Skull Base 2006; 16 - A035
DOI: 10.1055/s-2006-958569

Referrals for Auditory Brainstem Responses—Compliance of Otoneurological Patients

Magdalini Tsiakou 1(presenter), Thomas Nikolopoulos 1, Olga Papadopoulou 1, Maria Theodosiou 1, Sotirios Pappas 1, Michael Tzagaroulakis 1, Eleftherios Ferekidis 1
  • 1Athens, Greece

Background: Auditory brainstem responses (ABR) are a widely used diagnostic tool in a number of otoneurological symptoms such as tinnitus, hearing loss, and vertigo.

Aim: The aim of the present paper is to assess the results of ABR screening and the rate of cases lost to follow-up in a busy ENT department.

Material and Methods: In a period of 3 months we referred for ABR evaluation 88 patients with a mean age of 59 years (minimum age 23 years and maximum age 82 years). There were 43 males (49%) and 45 females (51%). The patients suffered from tinnitus or asymmetric hearing loss or vertigo or a combination of these symptoms.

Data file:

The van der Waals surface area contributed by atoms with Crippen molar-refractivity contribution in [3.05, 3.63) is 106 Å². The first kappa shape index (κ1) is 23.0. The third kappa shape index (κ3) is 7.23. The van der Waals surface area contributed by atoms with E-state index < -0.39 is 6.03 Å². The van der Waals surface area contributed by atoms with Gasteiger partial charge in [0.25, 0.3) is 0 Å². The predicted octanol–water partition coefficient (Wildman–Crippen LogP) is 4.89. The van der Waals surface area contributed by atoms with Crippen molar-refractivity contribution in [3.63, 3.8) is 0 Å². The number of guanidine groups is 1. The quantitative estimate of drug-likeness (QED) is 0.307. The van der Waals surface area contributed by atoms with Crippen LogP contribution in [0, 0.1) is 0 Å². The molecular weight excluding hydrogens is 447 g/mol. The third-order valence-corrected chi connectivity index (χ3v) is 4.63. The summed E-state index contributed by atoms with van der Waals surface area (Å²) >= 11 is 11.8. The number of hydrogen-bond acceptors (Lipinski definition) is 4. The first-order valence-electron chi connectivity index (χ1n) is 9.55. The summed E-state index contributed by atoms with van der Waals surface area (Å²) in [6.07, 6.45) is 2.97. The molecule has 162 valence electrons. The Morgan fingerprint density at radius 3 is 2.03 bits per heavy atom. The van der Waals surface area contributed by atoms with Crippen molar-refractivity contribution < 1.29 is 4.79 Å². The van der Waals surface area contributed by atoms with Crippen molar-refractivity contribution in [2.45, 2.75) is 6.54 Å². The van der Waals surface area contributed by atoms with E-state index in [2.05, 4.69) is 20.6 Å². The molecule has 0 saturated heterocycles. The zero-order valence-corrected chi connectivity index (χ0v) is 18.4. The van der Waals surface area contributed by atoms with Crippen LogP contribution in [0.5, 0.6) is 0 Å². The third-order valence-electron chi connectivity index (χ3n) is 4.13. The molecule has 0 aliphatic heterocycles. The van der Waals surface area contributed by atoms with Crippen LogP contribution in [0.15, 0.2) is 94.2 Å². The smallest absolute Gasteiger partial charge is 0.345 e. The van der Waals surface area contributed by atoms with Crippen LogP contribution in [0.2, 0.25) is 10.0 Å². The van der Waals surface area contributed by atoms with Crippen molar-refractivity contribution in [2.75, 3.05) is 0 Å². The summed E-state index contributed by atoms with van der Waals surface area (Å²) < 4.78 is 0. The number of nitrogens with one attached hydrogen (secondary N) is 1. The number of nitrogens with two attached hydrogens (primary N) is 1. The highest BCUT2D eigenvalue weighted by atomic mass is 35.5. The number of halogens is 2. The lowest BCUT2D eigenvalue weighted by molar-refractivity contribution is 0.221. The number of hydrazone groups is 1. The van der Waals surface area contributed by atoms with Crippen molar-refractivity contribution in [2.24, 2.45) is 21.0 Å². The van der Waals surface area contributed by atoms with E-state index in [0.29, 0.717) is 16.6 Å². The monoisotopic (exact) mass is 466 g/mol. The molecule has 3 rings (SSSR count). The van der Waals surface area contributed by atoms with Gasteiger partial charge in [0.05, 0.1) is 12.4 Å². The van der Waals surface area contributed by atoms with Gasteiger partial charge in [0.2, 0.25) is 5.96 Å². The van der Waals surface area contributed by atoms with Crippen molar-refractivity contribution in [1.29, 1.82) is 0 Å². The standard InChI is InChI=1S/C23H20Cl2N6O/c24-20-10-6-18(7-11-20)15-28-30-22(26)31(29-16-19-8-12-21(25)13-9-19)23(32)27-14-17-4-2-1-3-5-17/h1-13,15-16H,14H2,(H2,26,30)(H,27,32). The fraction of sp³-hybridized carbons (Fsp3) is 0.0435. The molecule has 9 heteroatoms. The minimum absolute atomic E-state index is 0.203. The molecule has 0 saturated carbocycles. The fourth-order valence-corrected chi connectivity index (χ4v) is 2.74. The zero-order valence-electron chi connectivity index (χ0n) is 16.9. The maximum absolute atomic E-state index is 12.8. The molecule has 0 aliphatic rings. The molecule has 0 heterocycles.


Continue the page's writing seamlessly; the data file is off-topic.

Results: From the 88 patients, 62 (70%) undertook the ABR examination and the remaining 26 patients (30%) did not present themselves for the ABR assessment. From the 62 patients, 44 (71%) had a normal ABR assessment while the remaining 18 (29%) had pathological ABR papameters.

Conclusion: Although ABR is an easy, painless, short, and low-cost examination done within our department and without a long waiting list, 30% of patients did not present themselves for the examination. It seems therefore that there is a serious discrepancy between the perceptions of patients versus doctors regarding easily accessible examinations, with obvious consequences in the effective management of these patients. ABR examination on the same day as the initial assessment, if possible, may improve the lost-to-follow-up rates in these patients.